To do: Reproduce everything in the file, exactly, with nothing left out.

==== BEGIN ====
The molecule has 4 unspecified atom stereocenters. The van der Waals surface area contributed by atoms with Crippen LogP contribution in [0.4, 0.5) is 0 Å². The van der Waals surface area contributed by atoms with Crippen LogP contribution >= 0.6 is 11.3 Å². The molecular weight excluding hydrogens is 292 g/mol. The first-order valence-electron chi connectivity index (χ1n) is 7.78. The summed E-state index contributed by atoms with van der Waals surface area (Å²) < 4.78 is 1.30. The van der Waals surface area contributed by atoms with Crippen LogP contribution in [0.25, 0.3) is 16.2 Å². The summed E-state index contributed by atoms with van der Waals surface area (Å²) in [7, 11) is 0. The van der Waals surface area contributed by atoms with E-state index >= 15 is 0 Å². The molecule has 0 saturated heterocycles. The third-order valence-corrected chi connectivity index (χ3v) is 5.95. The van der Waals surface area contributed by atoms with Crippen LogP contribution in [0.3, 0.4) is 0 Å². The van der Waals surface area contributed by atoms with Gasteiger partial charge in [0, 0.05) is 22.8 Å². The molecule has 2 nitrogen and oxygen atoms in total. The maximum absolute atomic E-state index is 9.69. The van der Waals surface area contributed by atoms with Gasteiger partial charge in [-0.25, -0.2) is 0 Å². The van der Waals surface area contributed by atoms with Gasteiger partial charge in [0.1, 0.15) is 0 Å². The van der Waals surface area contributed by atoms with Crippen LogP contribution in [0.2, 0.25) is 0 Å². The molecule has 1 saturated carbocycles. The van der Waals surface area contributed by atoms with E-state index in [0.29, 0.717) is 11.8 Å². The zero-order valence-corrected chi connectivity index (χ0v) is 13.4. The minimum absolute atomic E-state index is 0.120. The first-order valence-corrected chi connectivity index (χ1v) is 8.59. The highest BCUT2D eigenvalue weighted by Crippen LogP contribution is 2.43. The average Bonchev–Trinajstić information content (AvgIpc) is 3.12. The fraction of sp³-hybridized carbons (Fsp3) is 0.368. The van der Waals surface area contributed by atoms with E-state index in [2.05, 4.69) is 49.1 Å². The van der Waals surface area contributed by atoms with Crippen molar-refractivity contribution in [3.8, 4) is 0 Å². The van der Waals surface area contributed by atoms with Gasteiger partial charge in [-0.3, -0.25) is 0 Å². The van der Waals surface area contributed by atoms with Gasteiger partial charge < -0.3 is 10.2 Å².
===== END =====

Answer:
The molecule has 4 unspecified atom stereocenters. The van der Waals surface area contributed by atoms with Crippen LogP contribution in [0.4, 0.5) is 0 Å². The van der Waals surface area contributed by atoms with Crippen LogP contribution >= 0.6 is 11.3 Å². The molecular weight excluding hydrogens is 292 g/mol. The first-order valence-electron chi connectivity index (χ1n) is 7.78. The summed E-state index contributed by atoms with van der Waals surface area (Å²) < 4.78 is 1.30. The van der Waals surface area contributed by atoms with Crippen LogP contribution in [0.25, 0.3) is 16.2 Å². The summed E-state index contributed by atoms with van der Waals surface area (Å²) in [7, 11) is 0. The van der Waals surface area contributed by atoms with E-state index >= 15 is 0 Å². The molecule has 0 saturated heterocycles. The third-order valence-corrected chi connectivity index (χ3v) is 5.95. The van der Waals surface area contributed by atoms with Crippen LogP contribution in [0.3, 0.4) is 0 Å². The van der Waals surface area contributed by atoms with Gasteiger partial charge in [0, 0.05) is 22.8 Å². The molecule has 2 nitrogen and oxygen atoms in total. The maximum absolute atomic E-state index is 9.69. The van der Waals surface area contributed by atoms with Gasteiger partial charge in [-0.25, -0.2) is 0 Å². The van der Waals surface area contributed by atoms with Gasteiger partial charge in [0.1, 0.15) is 0 Å². The van der Waals surface area contributed by atoms with Crippen LogP contribution in [0.2, 0.25) is 0 Å². The molecule has 1 saturated carbocycles. The van der Waals surface area contributed by atoms with E-state index in [0.29, 0.717) is 11.8 Å². The zero-order valence-corrected chi connectivity index (χ0v) is 13.4. The minimum absolute atomic E-state index is 0.120. The first-order valence-corrected chi connectivity index (χ1v) is 8.59. The highest BCUT2D eigenvalue weighted by Crippen LogP contribution is 2.43. The average Bonchev–Trinajstić information content (AvgIpc) is 3.12. The fraction of sp³-hybridized carbons (Fsp3) is 0.368. The van der Waals surface area contributed by atoms with E-state index in [2.05, 4.69) is 49.1 Å². The van der Waals surface area contributed by atoms with Crippen molar-refractivity contribution in [3.8, 4) is 0 Å². The van der Waals surface area contributed by atoms with Gasteiger partial charge in [-0.3, -0.25) is 0 Å². The van der Waals surface area contributed by atoms with Gasteiger partial charge < -0.3 is 10.2 Å².